In the New York Times, John Williams reviews two new books about how to face our dire times: Infinite Resignation by Eugene Thacker and We’re Doomed. Now What? by Roy Scranton. As Williams notes, Scranton’s book details the drastic measures we would need to take to slow climate change, and argues that it is highly unlikely we will take them. Meanwhile, Thacker updates the pessimist tradition of Kierkegaard and Nietzsche for today’s apocalyptic world. Here’s an excerpt from the review:
Eugene Thacker has thrown a party for all of these eloquent cranks in “Infinite Resignation,” and he is an excellent host. The book, a collection of fragments that takes its title from Kierkegaard, is a survey of the pessimism and dark quips of the Danish philosopher and his ilk, combined with Thacker’s own aphoristic thoughts on the subject. The last third of the book is a series of short biographical essays about the “patron saints of pessimism.”
Thacker, a professor at the New School in New York City, is the author of many previous books, including a trilogy about the “horror of philosophy.” In the first volume of that series, he wrote, in a line Scranton would likely endorse, that it is “increasingly difficult to comprehend the world in which we live and of which we are a part.”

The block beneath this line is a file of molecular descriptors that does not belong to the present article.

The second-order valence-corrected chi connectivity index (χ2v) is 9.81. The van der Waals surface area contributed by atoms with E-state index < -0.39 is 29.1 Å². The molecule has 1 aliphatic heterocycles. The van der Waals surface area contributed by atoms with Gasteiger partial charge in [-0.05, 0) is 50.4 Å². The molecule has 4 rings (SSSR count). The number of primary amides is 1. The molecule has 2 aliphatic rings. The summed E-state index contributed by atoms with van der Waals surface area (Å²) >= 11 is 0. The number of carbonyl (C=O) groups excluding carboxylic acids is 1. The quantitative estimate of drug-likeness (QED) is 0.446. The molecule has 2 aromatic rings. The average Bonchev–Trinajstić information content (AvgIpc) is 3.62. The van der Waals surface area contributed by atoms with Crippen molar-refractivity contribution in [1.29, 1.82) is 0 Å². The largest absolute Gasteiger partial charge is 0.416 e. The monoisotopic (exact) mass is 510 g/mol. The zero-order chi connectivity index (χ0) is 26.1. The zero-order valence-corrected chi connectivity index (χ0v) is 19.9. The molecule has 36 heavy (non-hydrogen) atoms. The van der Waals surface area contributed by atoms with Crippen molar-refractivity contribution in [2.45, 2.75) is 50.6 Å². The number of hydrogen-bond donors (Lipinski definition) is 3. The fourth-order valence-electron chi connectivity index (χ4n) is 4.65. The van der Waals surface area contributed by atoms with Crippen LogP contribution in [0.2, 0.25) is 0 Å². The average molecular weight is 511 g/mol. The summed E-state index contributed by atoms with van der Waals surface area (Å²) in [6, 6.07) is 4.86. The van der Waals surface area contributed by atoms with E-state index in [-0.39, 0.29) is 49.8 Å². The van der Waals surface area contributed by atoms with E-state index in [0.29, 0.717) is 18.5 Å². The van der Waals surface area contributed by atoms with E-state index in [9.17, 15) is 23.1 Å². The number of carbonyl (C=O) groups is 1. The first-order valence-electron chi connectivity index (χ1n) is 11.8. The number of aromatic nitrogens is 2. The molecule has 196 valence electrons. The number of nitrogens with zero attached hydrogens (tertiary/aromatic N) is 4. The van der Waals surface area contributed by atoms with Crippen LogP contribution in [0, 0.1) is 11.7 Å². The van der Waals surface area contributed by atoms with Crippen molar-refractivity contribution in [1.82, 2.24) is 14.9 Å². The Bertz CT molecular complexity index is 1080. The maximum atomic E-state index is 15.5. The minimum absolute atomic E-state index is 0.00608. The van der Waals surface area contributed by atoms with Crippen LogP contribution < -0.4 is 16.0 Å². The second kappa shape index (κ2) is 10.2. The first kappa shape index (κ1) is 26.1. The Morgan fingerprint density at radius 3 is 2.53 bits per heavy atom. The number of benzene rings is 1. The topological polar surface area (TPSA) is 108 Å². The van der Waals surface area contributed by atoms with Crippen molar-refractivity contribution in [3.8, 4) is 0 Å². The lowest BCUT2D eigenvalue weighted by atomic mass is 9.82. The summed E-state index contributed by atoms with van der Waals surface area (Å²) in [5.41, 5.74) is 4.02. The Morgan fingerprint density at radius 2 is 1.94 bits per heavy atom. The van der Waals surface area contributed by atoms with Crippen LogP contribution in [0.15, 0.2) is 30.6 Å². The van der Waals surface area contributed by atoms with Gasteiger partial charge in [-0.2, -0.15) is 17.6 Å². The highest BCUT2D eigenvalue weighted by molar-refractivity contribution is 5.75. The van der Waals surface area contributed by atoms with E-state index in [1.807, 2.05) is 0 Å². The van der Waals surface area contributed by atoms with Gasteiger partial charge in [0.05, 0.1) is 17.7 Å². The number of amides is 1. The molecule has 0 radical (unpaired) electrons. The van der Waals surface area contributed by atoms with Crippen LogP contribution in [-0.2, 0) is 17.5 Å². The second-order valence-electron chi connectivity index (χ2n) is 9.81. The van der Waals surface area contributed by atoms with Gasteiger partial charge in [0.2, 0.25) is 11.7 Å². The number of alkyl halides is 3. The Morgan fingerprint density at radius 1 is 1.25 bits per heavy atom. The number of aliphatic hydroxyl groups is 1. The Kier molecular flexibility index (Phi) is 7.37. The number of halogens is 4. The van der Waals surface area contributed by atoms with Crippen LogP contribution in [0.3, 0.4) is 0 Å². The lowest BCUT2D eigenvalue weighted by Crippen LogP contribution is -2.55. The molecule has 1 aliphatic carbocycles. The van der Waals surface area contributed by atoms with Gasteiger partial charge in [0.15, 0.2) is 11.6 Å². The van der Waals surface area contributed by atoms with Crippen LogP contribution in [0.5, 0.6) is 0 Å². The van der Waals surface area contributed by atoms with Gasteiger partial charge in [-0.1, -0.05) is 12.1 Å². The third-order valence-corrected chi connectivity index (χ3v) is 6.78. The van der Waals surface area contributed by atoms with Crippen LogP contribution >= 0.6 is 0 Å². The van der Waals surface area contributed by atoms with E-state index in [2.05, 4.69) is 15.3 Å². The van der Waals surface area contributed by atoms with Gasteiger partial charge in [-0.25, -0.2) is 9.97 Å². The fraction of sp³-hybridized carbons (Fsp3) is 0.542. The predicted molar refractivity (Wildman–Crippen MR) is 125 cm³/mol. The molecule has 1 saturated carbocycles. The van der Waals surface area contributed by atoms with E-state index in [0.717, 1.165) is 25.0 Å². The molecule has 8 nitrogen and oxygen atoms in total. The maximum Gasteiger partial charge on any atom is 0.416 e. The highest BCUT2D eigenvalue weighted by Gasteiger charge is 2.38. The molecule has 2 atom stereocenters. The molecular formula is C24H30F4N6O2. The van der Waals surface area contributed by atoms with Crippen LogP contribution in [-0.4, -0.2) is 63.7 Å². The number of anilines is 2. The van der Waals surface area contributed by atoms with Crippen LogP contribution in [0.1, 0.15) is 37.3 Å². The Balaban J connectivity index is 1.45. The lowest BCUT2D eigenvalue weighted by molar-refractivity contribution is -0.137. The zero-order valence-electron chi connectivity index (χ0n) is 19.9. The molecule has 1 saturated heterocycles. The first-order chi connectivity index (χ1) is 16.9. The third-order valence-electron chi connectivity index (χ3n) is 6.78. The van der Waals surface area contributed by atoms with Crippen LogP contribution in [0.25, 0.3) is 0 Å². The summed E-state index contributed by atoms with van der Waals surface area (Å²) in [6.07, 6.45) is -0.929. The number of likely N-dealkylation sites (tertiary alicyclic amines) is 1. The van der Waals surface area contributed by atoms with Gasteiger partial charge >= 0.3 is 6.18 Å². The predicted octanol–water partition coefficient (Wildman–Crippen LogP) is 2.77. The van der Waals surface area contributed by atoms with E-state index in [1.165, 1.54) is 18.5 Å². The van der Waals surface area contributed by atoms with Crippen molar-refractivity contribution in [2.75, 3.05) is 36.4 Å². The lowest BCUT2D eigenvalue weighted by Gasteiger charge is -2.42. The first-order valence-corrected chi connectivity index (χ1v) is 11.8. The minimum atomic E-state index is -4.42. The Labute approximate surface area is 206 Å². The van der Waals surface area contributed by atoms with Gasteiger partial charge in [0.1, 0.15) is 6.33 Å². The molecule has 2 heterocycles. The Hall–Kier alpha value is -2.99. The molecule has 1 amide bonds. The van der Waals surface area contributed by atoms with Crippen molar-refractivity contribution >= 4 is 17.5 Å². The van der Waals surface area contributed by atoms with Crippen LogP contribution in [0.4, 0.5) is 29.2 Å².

Thacker calls pessimism “the most adequate” and “the least helpful” of philosophies. He delineates two varieties of it: “The end is near” and “Will this never end?”
Werner Herzog would be ideally suited to narrate certain passages of this book. “Few sights are more awkward (or embarrassing) than that of human beings in nature,” Thacker writes. He finds self-help books not just “ineffectual” but “odorous.” Along those same lines, he expresses disappointment in Samuel Beckett for writing “Fail better,” the line of his most likely to be quoted by aspirational writers on social media. “The therapeutic function soon gets the better of us all,” Thacker laments.
Image of Søren Kierkegaard via Big Think.